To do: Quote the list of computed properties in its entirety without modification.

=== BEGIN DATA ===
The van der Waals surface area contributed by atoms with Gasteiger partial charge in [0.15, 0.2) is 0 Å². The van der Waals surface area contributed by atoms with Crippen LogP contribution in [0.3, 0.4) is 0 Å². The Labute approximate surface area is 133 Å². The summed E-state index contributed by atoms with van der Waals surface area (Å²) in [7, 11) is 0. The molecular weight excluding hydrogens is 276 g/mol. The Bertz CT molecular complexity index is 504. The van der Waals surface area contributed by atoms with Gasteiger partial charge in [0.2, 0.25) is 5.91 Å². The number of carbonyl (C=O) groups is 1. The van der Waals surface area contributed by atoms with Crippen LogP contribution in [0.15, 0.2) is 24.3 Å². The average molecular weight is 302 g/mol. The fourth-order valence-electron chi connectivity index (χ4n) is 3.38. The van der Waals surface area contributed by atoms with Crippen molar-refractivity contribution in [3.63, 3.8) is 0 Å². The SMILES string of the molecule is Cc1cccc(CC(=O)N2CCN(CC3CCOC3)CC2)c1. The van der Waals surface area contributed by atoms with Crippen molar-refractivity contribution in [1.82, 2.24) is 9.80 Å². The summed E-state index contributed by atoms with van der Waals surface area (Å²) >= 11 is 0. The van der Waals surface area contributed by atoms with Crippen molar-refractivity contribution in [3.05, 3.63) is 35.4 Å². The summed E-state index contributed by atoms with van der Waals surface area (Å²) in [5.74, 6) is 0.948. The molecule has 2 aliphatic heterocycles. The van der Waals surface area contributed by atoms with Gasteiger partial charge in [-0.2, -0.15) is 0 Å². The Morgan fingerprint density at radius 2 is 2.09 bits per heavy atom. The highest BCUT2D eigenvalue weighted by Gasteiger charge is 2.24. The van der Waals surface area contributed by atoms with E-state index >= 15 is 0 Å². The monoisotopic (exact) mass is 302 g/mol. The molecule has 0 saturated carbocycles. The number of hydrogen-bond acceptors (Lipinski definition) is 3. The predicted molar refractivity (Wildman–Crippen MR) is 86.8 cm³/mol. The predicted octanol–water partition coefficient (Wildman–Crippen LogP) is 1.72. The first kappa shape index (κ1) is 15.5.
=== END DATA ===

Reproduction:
The van der Waals surface area contributed by atoms with Gasteiger partial charge in [0.15, 0.2) is 0 Å². The van der Waals surface area contributed by atoms with Crippen LogP contribution in [0.3, 0.4) is 0 Å². The Labute approximate surface area is 133 Å². The summed E-state index contributed by atoms with van der Waals surface area (Å²) in [7, 11) is 0. The molecular weight excluding hydrogens is 276 g/mol. The Bertz CT molecular complexity index is 504. The van der Waals surface area contributed by atoms with Gasteiger partial charge in [0.2, 0.25) is 5.91 Å². The number of carbonyl (C=O) groups is 1. The van der Waals surface area contributed by atoms with Crippen LogP contribution in [0.15, 0.2) is 24.3 Å². The average molecular weight is 302 g/mol. The fourth-order valence-electron chi connectivity index (χ4n) is 3.38. The van der Waals surface area contributed by atoms with Crippen molar-refractivity contribution in [3.63, 3.8) is 0 Å². The SMILES string of the molecule is Cc1cccc(CC(=O)N2CCN(CC3CCOC3)CC2)c1. The van der Waals surface area contributed by atoms with Crippen molar-refractivity contribution in [1.82, 2.24) is 9.80 Å². The summed E-state index contributed by atoms with van der Waals surface area (Å²) >= 11 is 0. The van der Waals surface area contributed by atoms with Crippen molar-refractivity contribution in [3.05, 3.63) is 35.4 Å². The summed E-state index contributed by atoms with van der Waals surface area (Å²) in [5.74, 6) is 0.948. The molecule has 2 aliphatic heterocycles. The van der Waals surface area contributed by atoms with Gasteiger partial charge in [-0.2, -0.15) is 0 Å². The Morgan fingerprint density at radius 2 is 2.09 bits per heavy atom. The highest BCUT2D eigenvalue weighted by Gasteiger charge is 2.24. The van der Waals surface area contributed by atoms with E-state index >= 15 is 0 Å². The monoisotopic (exact) mass is 302 g/mol. The molecule has 0 saturated carbocycles. The number of hydrogen-bond acceptors (Lipinski definition) is 3. The predicted molar refractivity (Wildman–Crippen MR) is 86.8 cm³/mol. The predicted octanol–water partition coefficient (Wildman–Crippen LogP) is 1.72. The first kappa shape index (κ1) is 15.5.